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Scratching the Chalkboard: Scouting Brad Davis

The Houston version of Dallas' Michel

Brad Mills-USA TODAY Sports

OK. The comparison of Davis to Michel is a stretch. I was just simply pointing out they're both left footed and good at free kicks. That's it.

As we know, Brad Davis is the face of the Houston Dynamo as he pulls the strings for his team with that left foot of his. Just like Dallas relies on Mauro Diaz to run the offense, the Dynamo look to Davis to do the same, albeit from the left wing. In fact, in a player comparison, Davis is much like Chivas USA's Mauor Rosales in terms of the way the teams use those players - get the ball to their feet, allow them to cross or distribute the ball. The more touches they get, the better the chances for success and three points for their respective clubs.

Davis is a crossing specialist that allows him to ping balls into dangerous places inside the opponent's penalty box. The graphics we'll be showing here are on his cross volume and delivery location.

3/8 vs New England


These are 12 crosses, 2 successful, 10 unsuccessful. I tend not to put too much emphasis on the amount of successful crosses because by simply putting in a quality cross in, you are forcing the defense to make a play. Either the keeper comes to claim or punch or the defender has to head it clear or behind for a corner kick. And of course, there's the chance that the defense makes a mistake with the clearance and presents an opportunity to be pounced on. Only one of these crosses was over hit and went out of bounds. The rest either found its intended target or the defense had to make a play.

Not shown here was that Davis led the team with 133 action points and this was the game where Houston smashed New England 4-0. This is relevant as I'll explain later.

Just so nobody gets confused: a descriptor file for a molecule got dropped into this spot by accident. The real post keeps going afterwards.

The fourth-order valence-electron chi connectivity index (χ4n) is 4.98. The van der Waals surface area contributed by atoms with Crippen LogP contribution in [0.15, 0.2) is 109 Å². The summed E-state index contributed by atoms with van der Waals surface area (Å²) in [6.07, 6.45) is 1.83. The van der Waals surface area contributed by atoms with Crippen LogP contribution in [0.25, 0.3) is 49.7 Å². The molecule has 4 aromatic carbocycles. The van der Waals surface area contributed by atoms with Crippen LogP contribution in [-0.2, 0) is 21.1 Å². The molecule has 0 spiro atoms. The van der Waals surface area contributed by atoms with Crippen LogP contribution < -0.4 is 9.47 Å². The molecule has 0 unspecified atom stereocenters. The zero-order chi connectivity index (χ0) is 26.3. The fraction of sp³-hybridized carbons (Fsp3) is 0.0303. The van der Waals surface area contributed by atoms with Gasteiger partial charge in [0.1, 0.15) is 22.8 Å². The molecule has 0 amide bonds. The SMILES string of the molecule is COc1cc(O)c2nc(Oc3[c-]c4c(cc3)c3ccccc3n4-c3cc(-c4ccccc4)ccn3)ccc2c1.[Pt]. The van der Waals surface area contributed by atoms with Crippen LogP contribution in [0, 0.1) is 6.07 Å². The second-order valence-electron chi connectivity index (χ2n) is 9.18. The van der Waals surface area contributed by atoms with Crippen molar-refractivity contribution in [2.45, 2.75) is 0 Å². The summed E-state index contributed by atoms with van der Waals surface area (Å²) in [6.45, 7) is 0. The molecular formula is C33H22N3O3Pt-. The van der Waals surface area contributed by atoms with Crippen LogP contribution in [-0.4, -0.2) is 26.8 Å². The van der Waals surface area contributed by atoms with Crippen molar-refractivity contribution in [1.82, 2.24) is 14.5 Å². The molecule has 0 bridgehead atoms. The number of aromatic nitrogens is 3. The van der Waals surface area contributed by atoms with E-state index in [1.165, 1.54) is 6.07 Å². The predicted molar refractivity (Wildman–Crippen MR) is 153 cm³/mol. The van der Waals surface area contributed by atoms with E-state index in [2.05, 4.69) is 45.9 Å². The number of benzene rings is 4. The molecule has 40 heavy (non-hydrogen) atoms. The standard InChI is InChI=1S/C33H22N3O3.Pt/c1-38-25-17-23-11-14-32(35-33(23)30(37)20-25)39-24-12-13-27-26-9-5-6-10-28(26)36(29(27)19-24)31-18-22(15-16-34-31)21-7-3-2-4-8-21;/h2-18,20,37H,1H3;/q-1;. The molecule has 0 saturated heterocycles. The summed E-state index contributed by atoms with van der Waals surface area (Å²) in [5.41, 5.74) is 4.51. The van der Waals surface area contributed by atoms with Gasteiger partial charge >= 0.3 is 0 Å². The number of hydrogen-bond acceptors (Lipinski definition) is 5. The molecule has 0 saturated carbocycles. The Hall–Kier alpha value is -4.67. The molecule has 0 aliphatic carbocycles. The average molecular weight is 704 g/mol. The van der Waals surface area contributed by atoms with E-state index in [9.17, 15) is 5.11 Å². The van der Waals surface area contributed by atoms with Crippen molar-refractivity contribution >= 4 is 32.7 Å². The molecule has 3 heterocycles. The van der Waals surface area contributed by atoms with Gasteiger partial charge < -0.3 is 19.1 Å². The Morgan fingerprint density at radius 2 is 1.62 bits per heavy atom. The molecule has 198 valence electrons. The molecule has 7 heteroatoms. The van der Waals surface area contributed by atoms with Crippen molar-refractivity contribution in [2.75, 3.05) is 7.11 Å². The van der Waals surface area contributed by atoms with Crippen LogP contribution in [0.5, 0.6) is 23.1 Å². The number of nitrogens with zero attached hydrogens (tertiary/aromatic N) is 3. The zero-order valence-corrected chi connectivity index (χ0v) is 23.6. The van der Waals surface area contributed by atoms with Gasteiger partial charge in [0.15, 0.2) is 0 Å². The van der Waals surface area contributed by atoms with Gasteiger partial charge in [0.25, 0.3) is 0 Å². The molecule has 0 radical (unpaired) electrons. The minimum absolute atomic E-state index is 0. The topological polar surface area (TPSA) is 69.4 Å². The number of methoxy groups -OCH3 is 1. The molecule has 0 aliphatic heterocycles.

Because Davis works the left flank, most of his combination play is with Houston's left back Corey Ashe. Ashe is known to be a solid overlapping full back who can get up and down the pitch with ease and send in a decent cross. In this game, Davis combined with Ashe with 9 successful passes (the most to any teammate) and Ashe reciprocated by completing 4 passes to Davis, also the most to any teammate.

3/15 vs Montreal


A little lower on volume, but Davis managed 7 crosses in this game (3 successful, 4 unsuccessful). He also had 114 action points, which led the team for the second game in a row. But look at where most of Davis' crosses are falling in the box - very central, just outside or in the six yard box.

Again, Davis combined well with Ashe in this game. Davis completed 10 successful passes to Ashe, which was again the most he completed to any teammate. Ashe returned 5 successful passes, but this wasn't the most as that went to Ricardo Clark with 8.

3/29 vs Vancouver

11 crosses from Davis in Houston's last match against Vancouver. 9 were off corners, so open play crosses were much more limited but he was still very successful in completing 5 successful crosses compared to 6 unsuccessful.

Interestingly, Davis only managed 100 action points, good for third on the team. If you're keeping score at home, this is also the only match that Houston has lost this season. It's still very early in the season and there isn't enough data to make conclusions on, but limiting Davis' touches will be key for Dallas.

Davis did continue to combine well with Ashe on the left flank again completing 7 passes to Ashe, which was again the most to any teammate. And Ashe to Davis was a solid 6 completed passes, which was also the most for Ashe to any teammate.


Will be very interesting to see how Dallas will handle Davis-Ashe. I suspect Thomas will be asked to shade right to close down Davis quickly and not allow him to look up and send in a cross. Another option here will be to continue to bomb Acosta forward with the intention of pinning Davis back to help cover.

I didn't think about this earlier, but the red card to Je-Vaughn Watson could be costly here. Watson has the pace on the right to keep Ashe honest, but Watson also has the defensive skills to handle Ashe as well. There is the option that Castillo gets moved to the right, but is he disciplined enough to handle the defensive responsibilities that comes with playing against Davis-Ashe?

Either way Dallas will need to lock down Davis in the same way they did to Mauro Rosales and limit his touches and crosses. If Dallas can do that, there should be no reason why El Capitan needs to go anywhere.